“Our position on Open Skies has remained consistent for years. Our president Sir Tim Clark has been very vocal on the subject,” an Emirates spokesperson told TheDCNF in March. Emirates asserts that it is contributing to the goals of Open Skies, which is greater competition, increased flight frequency, promotion of travel and tourism, improved service, customer-centric innovation and consumer choice.
Those who disagree with the big three airline’s claims hope to convince the president that the Open Skies agreements with the UAE and Qatar are operating as intended, and that intervention is unnecessary.
U.S. airline pilots have already made inroads in their multi-faceted lobbying campaign to overhaul Open Skies agreements. The pilots successfully lobbied key lawmakers to include an amendment in the Federal Aviation Administration’s (FAA) reauthorization bill that they say will protect labor standards in the airline industry.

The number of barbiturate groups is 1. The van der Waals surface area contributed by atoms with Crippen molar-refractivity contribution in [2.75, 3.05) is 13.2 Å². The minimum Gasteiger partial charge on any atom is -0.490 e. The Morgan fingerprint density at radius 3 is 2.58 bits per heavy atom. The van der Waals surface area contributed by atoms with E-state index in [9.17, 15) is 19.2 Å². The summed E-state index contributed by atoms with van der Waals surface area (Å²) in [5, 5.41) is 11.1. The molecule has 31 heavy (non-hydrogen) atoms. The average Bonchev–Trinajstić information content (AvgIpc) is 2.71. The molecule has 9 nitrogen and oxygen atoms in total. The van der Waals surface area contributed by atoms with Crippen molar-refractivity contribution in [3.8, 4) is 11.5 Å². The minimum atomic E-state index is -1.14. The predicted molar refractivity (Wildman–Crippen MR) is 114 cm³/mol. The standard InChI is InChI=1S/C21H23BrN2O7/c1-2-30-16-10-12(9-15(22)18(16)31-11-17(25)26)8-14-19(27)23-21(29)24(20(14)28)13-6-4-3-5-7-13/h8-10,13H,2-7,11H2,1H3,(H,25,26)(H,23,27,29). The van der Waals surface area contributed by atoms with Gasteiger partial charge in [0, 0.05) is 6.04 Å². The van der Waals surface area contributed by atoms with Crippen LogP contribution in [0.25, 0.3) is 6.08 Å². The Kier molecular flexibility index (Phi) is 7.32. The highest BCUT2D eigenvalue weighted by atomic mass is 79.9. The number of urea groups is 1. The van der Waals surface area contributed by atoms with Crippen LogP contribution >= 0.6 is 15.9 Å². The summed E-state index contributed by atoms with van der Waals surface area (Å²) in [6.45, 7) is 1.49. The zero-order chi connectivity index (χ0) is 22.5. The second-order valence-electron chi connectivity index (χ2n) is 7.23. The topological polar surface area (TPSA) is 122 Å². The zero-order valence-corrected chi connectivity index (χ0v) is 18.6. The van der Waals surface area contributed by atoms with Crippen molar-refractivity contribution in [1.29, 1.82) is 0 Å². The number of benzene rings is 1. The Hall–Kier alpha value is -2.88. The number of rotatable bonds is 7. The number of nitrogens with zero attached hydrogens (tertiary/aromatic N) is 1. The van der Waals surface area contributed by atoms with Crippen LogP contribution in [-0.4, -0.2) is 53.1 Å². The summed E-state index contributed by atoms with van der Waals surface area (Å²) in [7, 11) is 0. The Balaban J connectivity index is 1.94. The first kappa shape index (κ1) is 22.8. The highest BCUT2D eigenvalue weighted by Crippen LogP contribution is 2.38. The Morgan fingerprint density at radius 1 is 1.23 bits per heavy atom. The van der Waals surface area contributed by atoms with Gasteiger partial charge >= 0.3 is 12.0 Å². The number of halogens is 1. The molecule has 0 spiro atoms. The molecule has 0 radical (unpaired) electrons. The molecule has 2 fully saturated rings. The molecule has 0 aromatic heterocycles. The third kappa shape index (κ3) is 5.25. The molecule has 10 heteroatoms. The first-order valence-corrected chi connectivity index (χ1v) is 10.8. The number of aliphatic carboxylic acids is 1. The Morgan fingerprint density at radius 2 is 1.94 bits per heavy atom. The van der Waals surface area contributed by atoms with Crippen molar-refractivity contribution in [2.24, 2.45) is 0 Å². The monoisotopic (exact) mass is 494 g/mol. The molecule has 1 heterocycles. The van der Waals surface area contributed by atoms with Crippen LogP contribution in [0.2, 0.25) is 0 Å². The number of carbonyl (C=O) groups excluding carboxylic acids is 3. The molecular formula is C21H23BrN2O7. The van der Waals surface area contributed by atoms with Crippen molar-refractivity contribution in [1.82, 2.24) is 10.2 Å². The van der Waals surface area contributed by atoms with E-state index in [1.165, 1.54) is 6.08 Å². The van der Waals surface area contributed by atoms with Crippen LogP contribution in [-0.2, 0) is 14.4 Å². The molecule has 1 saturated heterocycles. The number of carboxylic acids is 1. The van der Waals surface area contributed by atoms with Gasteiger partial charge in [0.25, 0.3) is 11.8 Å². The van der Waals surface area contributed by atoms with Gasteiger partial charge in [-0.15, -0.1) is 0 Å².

The amendment to the FAA reauthorization bill, introduced by New Jersey Republican Rep. Frank LoBiondo, directs DOT to ensure that airlines applying for foreign carrier permits under the U.S.-EU Open Skies agreement “do not undermine labor standards or the labor-related rights and principles.”
The full reauthorization bill, passed 32-15 by the House Transportation and Infrastructure Committee in late June, would reauthorize the FAA for six years and create an independent, non-profit organization to run the nation’s air traffic control system. The amendment, championed by American-based airline pilots, addresses a concern with what they’ve described as a “flag of convenience” scheme employed by foreign carriers.